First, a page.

The ESOL office, the Office of Equity and Inclusion and the school system’s communications office have sought to bolster resources during the pandemic for families who don’t speak fluent English.
More full-time staff members were brought on to translate coronavirus updates from Maryland Gov. Larry Hogan and relay information on food resources and health care services, or provide directions on how to access internet hotspots and use video-conferencing apps like Google Hangouts.
The ESOL department now also is offering training for volunteers for an informal network of Spanish-speaking parents and school staff to try to engage the hardest-to-reach families, into which schools like Baltimore Highlands can opt.
“Because the need is so great in our community and our Hispanic community is so large, to try to service them in an efficient manner, we need more people to help us,” Williams said.
To assist in making learning more equitable, the school system has delivered Chromebooks to students, and Baltimore County has set up WiFi hotspots at 200 locations for those without adequate internet access at home. Although some internet providers like Comcast had offered families up to two months of free internet at the outset of the pandemic, teachers last month were demanding Comcast expand those free services.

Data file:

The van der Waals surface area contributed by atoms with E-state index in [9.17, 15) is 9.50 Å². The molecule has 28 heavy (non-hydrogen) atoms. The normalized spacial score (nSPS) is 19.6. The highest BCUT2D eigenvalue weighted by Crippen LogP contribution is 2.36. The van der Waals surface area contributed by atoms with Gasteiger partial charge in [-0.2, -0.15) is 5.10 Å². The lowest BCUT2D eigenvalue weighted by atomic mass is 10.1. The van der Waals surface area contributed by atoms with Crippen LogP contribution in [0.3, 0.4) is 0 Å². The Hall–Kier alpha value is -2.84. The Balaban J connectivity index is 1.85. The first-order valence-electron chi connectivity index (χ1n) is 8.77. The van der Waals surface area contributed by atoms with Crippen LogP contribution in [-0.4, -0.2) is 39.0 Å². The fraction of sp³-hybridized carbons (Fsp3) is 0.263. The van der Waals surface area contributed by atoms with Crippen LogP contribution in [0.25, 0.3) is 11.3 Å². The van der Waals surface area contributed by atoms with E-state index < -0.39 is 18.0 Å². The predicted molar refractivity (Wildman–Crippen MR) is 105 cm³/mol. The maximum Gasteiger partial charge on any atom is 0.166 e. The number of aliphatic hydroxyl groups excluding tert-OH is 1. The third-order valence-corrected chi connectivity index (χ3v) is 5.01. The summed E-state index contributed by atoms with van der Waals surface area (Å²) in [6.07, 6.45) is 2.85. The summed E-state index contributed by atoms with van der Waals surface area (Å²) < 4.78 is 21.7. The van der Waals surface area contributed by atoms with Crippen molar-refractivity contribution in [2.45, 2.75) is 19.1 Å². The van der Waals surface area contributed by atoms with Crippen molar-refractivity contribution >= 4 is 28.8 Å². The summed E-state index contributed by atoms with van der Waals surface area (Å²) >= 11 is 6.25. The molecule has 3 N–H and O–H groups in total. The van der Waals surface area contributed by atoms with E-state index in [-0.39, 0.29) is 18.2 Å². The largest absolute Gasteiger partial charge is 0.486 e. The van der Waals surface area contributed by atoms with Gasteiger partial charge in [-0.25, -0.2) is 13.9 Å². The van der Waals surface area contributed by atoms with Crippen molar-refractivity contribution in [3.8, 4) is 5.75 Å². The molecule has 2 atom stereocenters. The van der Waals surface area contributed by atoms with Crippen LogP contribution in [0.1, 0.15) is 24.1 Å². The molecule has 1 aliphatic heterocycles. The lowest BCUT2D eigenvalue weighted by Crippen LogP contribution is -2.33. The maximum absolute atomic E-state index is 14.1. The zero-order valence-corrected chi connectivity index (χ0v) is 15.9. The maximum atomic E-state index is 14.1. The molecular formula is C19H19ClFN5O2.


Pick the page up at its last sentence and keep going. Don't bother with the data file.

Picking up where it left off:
The work keeps her busy
By the time Albornoz was hired as the school-to-community coordinator at Baltimore Highlands Elementary in 2018, Williams said the Hispanic and Latinx populations in the Baltimore Highlands area had increased significantly, rising to 25% in 2019, according to U.S. census projections.
Her work kept her busy even in normal times, greeting families in the morning and meeting with caregivers one-on-one throughout the day and after school to connect them with resources and answer questions. Albornoz, who began her career with the school system as a Spanish translator 11 years ago, saved her weekends to call parents whose work schedules prevented her from reaching them during the week.